And what was Jesus response to both of them.  “Do not fear, only believe. Your faith has made you well, made you whole.”  So what can we learn from all of this?  First, Jesus sees and knows all that is happening to you and to our congregation.  He hasn’t turned a blind eye to you or our problems.  Just as he knew how Jairus felt when they told him that his daughter was dead, He knows how we are feeling.  He knows our fears and our feelings of abandonment.  And so Jesus speaks the gospel, words of faith to Jairus and to us.  “Don’t be afraid.  Keep on believing.” 

And to the woman with the issue of blood, Jesus called her out of hiding and insisted that she reveal herself in public.  When He did this, He was also revealing Himself to her; Jesus said,  “Your faith has made you well.  You are no longer a despised unclean sinner.  You are forgiven.  Your faith in me is what has saved you.  You reached out that empty hand of faith and I filled it with even more gifts.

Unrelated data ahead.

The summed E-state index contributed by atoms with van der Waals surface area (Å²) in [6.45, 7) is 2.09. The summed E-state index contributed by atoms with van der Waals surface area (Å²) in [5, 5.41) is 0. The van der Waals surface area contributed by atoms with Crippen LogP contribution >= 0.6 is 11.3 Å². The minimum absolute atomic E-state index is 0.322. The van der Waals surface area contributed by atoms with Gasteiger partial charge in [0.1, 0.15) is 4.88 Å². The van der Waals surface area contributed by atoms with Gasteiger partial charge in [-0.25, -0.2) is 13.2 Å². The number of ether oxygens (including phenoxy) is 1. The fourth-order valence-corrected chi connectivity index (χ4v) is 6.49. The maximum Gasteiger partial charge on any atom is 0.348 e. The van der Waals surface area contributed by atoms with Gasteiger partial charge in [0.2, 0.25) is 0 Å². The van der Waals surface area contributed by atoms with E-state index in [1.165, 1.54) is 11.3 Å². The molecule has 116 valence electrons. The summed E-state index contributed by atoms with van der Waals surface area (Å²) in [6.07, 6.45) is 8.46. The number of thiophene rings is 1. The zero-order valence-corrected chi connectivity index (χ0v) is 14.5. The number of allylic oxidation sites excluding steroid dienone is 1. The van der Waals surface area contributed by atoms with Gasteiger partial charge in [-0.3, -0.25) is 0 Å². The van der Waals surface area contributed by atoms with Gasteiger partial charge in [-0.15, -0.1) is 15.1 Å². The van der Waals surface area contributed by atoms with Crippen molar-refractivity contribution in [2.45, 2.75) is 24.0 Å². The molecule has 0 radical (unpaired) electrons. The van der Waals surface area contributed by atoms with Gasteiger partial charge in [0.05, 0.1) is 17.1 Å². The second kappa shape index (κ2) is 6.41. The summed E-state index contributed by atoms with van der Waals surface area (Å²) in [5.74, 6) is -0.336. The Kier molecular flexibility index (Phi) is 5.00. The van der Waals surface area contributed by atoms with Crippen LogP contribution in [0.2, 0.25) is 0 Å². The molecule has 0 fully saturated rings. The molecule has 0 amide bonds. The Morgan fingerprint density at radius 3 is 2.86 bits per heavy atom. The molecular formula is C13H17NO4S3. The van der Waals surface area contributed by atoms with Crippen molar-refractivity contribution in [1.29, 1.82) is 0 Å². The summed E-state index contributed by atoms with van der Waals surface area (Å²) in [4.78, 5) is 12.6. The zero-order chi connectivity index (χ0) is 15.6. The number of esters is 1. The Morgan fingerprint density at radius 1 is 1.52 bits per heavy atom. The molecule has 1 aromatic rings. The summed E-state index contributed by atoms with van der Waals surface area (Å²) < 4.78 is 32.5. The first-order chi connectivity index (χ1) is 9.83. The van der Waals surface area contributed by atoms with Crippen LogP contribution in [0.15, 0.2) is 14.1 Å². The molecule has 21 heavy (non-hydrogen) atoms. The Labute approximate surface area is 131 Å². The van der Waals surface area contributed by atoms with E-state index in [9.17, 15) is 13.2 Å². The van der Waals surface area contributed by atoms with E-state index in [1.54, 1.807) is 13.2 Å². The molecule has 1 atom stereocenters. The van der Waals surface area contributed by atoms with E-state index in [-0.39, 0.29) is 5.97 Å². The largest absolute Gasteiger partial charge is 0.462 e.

This morning Jesus is telling us to keep on believing and reaching out and I will keep on filling you!

This was Paul’s message to the church in Corinth as well.  

They too, like Trinity were struggling within their poverty.  Their offerings had all but dried up so that to some it may have appeared that the work of God through the proclaimed Word of God might be dying along with their unpaid bills and salaries.  But Paul wanted to remind them that their true debt was a spiritual one, and that debt had been paid in full by their Savior, the Son of God Jesus Christ.